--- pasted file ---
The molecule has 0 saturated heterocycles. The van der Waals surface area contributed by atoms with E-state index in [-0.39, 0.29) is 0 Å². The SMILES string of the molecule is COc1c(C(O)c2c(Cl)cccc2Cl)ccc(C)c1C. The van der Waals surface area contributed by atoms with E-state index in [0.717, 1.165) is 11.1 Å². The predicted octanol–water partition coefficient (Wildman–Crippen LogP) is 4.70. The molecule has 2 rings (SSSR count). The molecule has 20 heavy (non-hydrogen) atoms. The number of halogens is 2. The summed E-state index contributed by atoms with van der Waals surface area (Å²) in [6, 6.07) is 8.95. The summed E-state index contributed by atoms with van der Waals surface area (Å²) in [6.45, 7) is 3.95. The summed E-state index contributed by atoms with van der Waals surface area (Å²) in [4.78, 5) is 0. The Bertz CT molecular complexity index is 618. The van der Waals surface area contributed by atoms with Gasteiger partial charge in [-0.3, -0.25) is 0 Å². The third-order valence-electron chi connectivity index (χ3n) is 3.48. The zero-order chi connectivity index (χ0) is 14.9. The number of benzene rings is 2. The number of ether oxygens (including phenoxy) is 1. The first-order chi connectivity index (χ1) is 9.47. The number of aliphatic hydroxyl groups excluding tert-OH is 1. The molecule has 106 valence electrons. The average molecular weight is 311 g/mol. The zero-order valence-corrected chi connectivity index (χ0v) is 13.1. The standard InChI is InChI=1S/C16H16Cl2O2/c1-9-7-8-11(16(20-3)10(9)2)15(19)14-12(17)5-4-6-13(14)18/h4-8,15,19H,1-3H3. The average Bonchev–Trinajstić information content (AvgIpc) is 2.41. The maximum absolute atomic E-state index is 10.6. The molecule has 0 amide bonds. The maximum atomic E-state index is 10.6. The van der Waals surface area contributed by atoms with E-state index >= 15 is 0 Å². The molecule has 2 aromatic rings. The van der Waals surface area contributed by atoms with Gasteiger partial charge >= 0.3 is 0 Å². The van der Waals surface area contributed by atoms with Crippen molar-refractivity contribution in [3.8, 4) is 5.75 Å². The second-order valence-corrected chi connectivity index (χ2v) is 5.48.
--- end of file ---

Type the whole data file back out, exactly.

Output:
The molecule has 0 saturated heterocycles. The van der Waals surface area contributed by atoms with E-state index in [-0.39, 0.29) is 0 Å². The SMILES string of the molecule is COc1c(C(O)c2c(Cl)cccc2Cl)ccc(C)c1C. The van der Waals surface area contributed by atoms with E-state index in [0.717, 1.165) is 11.1 Å². The predicted octanol–water partition coefficient (Wildman–Crippen LogP) is 4.70. The molecule has 2 rings (SSSR count). The molecule has 20 heavy (non-hydrogen) atoms. The number of halogens is 2. The summed E-state index contributed by atoms with van der Waals surface area (Å²) in [6, 6.07) is 8.95. The summed E-state index contributed by atoms with van der Waals surface area (Å²) in [6.45, 7) is 3.95. The summed E-state index contributed by atoms with van der Waals surface area (Å²) in [4.78, 5) is 0. The Bertz CT molecular complexity index is 618. The van der Waals surface area contributed by atoms with Gasteiger partial charge in [-0.3, -0.25) is 0 Å². The third-order valence-electron chi connectivity index (χ3n) is 3.48. The zero-order chi connectivity index (χ0) is 14.9. The number of benzene rings is 2. The number of ether oxygens (including phenoxy) is 1. The first-order chi connectivity index (χ1) is 9.47. The number of aliphatic hydroxyl groups excluding tert-OH is 1. The molecule has 106 valence electrons. The average molecular weight is 311 g/mol. The zero-order valence-corrected chi connectivity index (χ0v) is 13.1. The standard InChI is InChI=1S/C16H16Cl2O2/c1-9-7-8-11(16(20-3)10(9)2)15(19)14-12(17)5-4-6-13(14)18/h4-8,15,19H,1-3H3. The average Bonchev–Trinajstić information content (AvgIpc) is 2.41. The maximum absolute atomic E-state index is 10.6. The molecule has 0 amide bonds. The maximum atomic E-state index is 10.6. The van der Waals surface area contributed by atoms with E-state index >= 15 is 0 Å². The molecule has 2 aromatic rings. The van der Waals surface area contributed by atoms with Gasteiger partial charge >= 0.3 is 0 Å². The van der Waals surface area contributed by atoms with Crippen molar-refractivity contribution in [3.8, 4) is 5.75 Å². The second-order valence-corrected chi connectivity index (χ2v) is 5.48.